European arable cropping could be made uneconomic if proposed EU legislation to reform pesticides approvals is passed, a group of leading European researchers has warned.

The group of scientists and researchers from seven countries presented the Slovenian EU presidency with a declaration on the potential risks from the legislation in the Slovenian capital Ljubljana last week.

The group feared that further approval restrictions would reduce the number of pesticides available. And that in turn would mean the remaining pesticides would be used more intensively, increasing the likelihood of resistance developing.

The ongoing EU re-registration process has already eliminated 530 out of 952 existing products, but the revision of that legislation could go much further. An EU parliament reading of the EU Commission’s proposal in October 2007 added criteria that would potentially remove 70-85% of the remaining active substance, according to the scientists.

In the “Declaration of Ljubljana” the group said that such a move would endanger the sustainability of European farming. The increased risk of developing resistance would make the cultivation of many crops, including wheat, barley, potatoes, vegetables and grapes, in Europe problematic or uncompetitive, they said.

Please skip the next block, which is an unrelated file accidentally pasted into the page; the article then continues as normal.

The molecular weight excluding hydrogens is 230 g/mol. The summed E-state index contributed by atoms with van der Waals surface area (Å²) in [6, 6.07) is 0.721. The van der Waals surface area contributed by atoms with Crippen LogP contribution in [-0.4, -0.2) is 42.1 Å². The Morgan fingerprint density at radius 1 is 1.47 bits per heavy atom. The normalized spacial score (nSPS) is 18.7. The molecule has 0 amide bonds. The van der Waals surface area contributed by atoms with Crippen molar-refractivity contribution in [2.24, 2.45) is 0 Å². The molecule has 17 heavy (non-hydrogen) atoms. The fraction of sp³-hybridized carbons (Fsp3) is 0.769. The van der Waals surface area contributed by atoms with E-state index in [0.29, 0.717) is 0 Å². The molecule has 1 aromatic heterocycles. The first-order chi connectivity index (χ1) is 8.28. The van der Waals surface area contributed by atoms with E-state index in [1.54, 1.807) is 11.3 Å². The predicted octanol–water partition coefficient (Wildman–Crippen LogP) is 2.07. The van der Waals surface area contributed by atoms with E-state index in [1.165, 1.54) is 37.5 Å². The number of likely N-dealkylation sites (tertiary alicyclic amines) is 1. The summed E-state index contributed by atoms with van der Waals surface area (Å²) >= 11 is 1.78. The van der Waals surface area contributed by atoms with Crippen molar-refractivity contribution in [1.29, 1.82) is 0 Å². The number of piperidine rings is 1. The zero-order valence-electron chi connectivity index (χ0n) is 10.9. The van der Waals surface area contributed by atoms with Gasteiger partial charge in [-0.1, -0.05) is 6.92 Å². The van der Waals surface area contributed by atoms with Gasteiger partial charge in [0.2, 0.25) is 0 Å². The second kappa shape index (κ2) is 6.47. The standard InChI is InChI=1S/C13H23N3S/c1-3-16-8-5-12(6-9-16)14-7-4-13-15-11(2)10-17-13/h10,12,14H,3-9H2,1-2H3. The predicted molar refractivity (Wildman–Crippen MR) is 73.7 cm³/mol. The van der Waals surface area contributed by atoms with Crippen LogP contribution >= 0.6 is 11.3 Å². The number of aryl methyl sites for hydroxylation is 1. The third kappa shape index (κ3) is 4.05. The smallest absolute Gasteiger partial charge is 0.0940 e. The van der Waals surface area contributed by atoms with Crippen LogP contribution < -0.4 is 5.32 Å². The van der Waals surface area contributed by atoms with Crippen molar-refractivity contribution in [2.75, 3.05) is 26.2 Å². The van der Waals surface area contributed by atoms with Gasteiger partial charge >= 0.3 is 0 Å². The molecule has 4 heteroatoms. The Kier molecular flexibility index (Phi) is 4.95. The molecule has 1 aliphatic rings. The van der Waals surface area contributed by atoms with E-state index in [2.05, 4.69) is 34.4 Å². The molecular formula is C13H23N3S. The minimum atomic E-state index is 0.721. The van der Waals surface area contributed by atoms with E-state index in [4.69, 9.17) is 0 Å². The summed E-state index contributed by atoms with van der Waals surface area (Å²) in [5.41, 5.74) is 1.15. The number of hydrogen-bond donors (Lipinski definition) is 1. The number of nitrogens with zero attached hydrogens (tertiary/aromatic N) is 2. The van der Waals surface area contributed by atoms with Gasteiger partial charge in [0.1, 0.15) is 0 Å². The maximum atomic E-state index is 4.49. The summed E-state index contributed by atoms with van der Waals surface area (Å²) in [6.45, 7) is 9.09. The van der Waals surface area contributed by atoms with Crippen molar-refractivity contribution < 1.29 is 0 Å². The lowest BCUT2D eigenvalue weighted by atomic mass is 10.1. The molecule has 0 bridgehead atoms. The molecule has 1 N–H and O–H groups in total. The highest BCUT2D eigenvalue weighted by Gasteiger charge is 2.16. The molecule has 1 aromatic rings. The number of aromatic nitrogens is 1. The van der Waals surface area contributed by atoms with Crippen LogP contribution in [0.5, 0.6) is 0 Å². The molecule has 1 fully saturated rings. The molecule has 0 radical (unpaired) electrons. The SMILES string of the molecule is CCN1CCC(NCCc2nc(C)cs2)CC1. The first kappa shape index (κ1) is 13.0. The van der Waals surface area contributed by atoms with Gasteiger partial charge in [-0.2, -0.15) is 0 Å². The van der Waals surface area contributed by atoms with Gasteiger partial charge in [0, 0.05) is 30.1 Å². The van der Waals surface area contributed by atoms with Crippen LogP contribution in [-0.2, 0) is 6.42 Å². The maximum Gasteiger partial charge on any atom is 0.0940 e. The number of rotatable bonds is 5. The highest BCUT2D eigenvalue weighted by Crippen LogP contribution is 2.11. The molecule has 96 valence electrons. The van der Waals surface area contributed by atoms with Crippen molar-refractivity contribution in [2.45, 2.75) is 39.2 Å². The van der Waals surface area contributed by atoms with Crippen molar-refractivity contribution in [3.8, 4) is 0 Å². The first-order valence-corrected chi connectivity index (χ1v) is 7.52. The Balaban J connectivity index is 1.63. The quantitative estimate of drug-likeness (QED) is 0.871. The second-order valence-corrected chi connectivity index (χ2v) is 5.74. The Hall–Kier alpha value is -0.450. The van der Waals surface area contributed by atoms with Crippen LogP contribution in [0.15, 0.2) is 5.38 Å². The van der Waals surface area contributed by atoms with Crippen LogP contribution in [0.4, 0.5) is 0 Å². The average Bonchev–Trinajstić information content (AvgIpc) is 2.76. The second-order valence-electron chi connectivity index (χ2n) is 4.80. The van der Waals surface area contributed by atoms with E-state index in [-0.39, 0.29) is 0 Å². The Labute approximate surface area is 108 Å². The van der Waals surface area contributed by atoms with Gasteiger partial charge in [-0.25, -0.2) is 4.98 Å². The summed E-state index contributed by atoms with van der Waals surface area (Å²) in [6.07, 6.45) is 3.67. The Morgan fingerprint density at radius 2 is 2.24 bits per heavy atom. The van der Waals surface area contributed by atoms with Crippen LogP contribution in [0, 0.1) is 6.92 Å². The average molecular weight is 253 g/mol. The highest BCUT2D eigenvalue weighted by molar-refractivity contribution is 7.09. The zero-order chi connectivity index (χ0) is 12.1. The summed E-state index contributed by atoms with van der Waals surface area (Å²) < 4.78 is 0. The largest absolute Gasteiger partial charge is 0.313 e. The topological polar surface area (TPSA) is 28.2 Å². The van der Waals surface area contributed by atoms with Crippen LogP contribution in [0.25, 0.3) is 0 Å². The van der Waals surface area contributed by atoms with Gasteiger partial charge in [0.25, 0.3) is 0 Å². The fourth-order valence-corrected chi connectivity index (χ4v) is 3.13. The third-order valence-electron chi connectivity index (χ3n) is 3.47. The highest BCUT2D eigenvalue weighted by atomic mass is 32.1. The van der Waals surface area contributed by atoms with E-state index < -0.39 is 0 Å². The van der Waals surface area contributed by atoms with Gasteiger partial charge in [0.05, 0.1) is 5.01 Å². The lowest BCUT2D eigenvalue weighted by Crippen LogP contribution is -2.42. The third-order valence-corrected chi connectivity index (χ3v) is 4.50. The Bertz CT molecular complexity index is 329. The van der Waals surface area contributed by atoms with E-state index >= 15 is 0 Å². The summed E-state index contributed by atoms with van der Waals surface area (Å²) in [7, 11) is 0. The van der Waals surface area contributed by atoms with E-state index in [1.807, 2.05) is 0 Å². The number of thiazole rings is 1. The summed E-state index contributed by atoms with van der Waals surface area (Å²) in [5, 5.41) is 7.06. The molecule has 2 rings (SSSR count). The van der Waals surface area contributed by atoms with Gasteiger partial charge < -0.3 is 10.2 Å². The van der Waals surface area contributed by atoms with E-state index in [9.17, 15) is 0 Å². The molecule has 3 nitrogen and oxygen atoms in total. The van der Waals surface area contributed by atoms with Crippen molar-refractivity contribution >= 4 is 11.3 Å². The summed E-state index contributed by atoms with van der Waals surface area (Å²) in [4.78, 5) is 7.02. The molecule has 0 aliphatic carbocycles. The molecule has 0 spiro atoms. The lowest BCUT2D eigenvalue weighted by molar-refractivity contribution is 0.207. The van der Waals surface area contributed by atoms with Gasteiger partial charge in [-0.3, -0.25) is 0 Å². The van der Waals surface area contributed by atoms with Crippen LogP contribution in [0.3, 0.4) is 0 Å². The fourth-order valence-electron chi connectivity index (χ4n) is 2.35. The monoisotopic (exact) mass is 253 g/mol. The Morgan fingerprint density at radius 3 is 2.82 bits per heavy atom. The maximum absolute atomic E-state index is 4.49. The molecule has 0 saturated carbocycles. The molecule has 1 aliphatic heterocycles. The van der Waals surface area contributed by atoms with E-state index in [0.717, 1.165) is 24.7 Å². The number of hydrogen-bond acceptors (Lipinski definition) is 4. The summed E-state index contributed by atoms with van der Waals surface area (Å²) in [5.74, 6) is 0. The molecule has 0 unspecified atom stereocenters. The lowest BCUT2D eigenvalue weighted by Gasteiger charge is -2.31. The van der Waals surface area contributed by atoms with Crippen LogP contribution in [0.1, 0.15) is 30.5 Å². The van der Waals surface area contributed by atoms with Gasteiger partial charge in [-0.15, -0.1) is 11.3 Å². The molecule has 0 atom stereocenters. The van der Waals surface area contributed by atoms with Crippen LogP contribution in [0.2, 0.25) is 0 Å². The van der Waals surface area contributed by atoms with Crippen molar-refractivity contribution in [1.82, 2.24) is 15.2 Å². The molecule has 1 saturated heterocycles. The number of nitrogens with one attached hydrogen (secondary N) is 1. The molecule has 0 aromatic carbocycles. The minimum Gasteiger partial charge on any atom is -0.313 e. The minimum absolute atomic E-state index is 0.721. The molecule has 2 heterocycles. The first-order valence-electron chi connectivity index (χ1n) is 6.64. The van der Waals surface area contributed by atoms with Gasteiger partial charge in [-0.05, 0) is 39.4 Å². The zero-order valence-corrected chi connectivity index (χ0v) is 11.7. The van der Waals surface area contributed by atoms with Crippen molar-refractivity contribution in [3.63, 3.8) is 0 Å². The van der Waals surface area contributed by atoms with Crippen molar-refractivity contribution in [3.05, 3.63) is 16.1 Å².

“To safeguard the production of food at affordable prices, it is essential to provide farmers with access to sufficient diversity of crop protection solutions,” said Ian Denholm of Rothamsted Research and spokesman for the group of scientists.

“This is essential to prevent or delay the development of resistant pests, and to maintain the efficacy of remaining crop protection products.”

European government agriculture ministers are due to reach a political agreement on the legislation in May.